dharri
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Re: which cl?

Postby dharri » Sun Feb 03, 2019 9:53 am

I reviewed both R of S’s for the San Diego County Surveyor’s Office. The RS 123 centerline is a preliminary alignment. The RS 123 field note cross sections indicate that the existing travelled way has not moved. Right of way for RS 123 was never acquired because RS 123 was never constructed. The deed writer appears to have assumed that RS 123 and the existing traveled way were one and the same which resulted in the call to RS 123 in the deeds. In light of this, it appeared that the existing traveled way represented better evidence of the deeds intent than the call to RS 123.

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Steve Martin
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Re: which cl?

Postby Steve Martin » Sun Feb 03, 2019 10:57 am

There you have it. The rest of the story.

Thanks Dan.

A case where extrinsic evidence is required to explain a latent ambiguity discovered by facts on the ground.

-Dave Ryan-
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Re: which cl?

Postby -Dave Ryan- » Sun Feb 03, 2019 10:20 pm

Similar to what Jim said, many of the old Road Register descriptions locally provide the document for creation of the easement, but the road itself is the monument for its location. To follow the old PI to PI description verbatim often sends it out into the wilderness...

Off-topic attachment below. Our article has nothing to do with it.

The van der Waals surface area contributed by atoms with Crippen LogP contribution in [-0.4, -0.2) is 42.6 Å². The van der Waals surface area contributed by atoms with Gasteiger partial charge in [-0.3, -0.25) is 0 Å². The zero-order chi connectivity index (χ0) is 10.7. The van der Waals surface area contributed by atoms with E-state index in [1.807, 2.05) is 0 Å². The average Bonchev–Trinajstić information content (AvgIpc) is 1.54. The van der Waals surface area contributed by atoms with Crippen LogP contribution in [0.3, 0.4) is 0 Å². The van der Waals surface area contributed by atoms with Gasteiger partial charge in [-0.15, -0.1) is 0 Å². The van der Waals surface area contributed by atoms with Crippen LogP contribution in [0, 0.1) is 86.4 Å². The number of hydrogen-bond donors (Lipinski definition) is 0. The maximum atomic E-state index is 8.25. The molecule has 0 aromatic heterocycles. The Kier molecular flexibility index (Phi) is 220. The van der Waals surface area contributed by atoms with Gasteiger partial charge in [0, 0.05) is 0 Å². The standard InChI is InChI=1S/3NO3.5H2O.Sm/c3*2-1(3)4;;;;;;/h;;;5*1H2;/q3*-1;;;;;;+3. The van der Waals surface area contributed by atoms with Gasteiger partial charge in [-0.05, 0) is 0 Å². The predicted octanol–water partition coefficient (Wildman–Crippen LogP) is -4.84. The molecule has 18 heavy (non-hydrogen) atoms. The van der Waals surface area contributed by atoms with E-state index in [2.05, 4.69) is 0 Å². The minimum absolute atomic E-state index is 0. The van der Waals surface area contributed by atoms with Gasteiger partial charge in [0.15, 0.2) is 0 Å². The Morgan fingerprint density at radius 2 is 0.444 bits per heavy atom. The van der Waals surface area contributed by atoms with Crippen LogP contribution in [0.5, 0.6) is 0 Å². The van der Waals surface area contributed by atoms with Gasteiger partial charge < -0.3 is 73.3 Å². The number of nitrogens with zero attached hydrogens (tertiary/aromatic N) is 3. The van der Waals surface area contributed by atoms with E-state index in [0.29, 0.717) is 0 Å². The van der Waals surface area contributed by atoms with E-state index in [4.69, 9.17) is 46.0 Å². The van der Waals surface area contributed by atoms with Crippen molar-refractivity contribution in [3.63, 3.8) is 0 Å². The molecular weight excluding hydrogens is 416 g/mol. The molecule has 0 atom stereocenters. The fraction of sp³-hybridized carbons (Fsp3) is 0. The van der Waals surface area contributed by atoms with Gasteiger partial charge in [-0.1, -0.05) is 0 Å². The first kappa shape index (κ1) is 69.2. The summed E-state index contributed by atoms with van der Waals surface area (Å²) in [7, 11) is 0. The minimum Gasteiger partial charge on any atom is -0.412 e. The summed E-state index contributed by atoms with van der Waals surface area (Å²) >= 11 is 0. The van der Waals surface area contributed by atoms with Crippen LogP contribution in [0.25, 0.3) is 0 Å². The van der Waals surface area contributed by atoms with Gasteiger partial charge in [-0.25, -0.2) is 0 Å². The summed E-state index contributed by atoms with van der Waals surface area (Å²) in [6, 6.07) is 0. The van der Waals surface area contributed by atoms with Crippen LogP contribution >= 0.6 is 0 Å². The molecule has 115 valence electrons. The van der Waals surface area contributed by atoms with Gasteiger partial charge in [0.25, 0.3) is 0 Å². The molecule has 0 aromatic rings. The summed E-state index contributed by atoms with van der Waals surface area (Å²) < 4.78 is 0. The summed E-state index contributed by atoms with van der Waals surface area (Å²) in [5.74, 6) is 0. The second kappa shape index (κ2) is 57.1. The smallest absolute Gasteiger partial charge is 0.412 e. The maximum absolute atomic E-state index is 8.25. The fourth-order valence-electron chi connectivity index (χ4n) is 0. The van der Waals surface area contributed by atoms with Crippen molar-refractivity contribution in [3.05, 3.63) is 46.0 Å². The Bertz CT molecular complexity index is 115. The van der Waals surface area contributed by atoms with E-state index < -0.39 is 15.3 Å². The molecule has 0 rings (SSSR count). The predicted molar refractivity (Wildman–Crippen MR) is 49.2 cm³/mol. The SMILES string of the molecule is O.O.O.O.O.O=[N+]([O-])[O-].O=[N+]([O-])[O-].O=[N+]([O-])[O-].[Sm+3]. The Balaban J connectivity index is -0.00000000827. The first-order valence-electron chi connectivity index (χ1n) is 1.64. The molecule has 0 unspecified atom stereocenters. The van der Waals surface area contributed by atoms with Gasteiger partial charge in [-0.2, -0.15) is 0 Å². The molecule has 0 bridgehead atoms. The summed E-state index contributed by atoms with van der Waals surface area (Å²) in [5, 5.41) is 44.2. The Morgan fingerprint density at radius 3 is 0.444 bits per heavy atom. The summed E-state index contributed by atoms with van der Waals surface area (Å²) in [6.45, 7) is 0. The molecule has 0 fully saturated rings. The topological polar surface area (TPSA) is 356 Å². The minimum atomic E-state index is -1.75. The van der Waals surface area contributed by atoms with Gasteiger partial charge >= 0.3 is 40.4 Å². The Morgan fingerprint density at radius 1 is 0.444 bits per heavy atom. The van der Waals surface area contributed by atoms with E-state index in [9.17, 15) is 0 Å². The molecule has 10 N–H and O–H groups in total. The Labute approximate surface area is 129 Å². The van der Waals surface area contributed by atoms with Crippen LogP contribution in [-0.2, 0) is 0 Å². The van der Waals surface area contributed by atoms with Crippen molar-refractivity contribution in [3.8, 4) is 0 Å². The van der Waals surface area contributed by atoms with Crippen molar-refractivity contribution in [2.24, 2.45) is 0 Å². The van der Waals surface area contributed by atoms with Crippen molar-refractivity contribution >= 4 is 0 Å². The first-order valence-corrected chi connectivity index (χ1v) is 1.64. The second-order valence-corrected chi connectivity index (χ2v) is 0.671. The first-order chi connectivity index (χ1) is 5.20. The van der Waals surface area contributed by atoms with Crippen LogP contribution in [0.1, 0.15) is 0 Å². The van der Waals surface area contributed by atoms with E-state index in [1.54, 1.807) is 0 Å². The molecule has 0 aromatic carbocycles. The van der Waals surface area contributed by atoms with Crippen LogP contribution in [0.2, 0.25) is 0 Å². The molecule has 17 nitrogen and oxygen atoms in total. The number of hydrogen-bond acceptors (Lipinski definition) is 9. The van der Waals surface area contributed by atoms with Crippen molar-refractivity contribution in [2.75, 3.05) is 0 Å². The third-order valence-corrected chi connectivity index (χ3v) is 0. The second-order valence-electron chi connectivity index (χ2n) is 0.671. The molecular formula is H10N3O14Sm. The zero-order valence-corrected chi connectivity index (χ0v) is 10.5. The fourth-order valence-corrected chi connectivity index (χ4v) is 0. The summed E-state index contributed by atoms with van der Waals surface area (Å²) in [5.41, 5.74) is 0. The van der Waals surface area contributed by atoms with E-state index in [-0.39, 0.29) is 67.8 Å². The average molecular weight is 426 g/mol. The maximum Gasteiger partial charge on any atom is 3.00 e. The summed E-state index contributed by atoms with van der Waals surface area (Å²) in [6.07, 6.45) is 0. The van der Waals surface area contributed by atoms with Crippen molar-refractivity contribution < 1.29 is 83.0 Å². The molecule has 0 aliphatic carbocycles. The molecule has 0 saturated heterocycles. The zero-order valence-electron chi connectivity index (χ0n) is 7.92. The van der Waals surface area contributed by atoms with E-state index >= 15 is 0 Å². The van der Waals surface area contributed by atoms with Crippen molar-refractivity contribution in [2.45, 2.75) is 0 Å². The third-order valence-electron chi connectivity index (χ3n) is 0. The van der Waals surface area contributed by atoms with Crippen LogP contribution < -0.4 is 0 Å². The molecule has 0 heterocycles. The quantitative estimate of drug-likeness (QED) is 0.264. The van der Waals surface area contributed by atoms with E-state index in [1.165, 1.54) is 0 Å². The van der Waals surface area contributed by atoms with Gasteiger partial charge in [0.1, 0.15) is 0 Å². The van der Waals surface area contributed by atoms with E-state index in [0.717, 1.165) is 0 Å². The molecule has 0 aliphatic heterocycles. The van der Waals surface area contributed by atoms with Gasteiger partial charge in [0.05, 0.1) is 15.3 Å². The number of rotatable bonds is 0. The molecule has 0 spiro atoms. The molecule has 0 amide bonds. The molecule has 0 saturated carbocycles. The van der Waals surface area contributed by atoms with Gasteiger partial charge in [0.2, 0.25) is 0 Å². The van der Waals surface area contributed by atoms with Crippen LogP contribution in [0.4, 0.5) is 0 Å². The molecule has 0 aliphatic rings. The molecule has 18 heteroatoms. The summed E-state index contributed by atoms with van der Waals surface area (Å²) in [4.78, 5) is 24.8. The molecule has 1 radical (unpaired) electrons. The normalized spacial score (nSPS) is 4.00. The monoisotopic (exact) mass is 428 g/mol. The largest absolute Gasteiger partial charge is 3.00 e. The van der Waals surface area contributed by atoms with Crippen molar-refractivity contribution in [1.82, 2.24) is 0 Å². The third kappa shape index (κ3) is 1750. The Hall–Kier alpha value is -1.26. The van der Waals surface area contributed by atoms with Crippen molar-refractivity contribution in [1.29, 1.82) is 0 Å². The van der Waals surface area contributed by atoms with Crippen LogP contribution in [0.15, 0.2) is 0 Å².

Dave Ryan,
Arcata, Ca.

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Steve Martin
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Re: which cl?

Postby Steve Martin » Mon Feb 04, 2019 1:41 pm

I certainly understand the uncertainty in location for the 19th century Road Surveys where there is no permanent monumentation beyond a "stake" indicated on the plat. In San Diego County, a County Surveyor about 100 years ago took all of those old Road Surveys and renamed them "Old Surveys". Generally the Road Surveys since then have been placed upon the ground and were monumented, often with Iron Pin RPs to the PIs. The exception as in this example is a proposed road that was assigned a Road Survey number but never was acquired or built.

Often it takes some diligent searching to dig up enough of the old RPs to be able to retrace the original location for the road. I've seen some surveyors purport to retrace a Road Survey with only 1 tie at each end of a 3 mile section of curving roadway in an undeveloped area of the County where there is a high probability of a good number of the RPs still in existence.

My point is do not write off all Road Surveys as unreliable or un-retracable.

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TIB
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Re: which cl?

Postby TIB » Wed Feb 13, 2019 4:46 pm

Thanks guys, Dan, RS298 & Harmony Grove Rd See ROS 10972 and 10998 Ring any bells?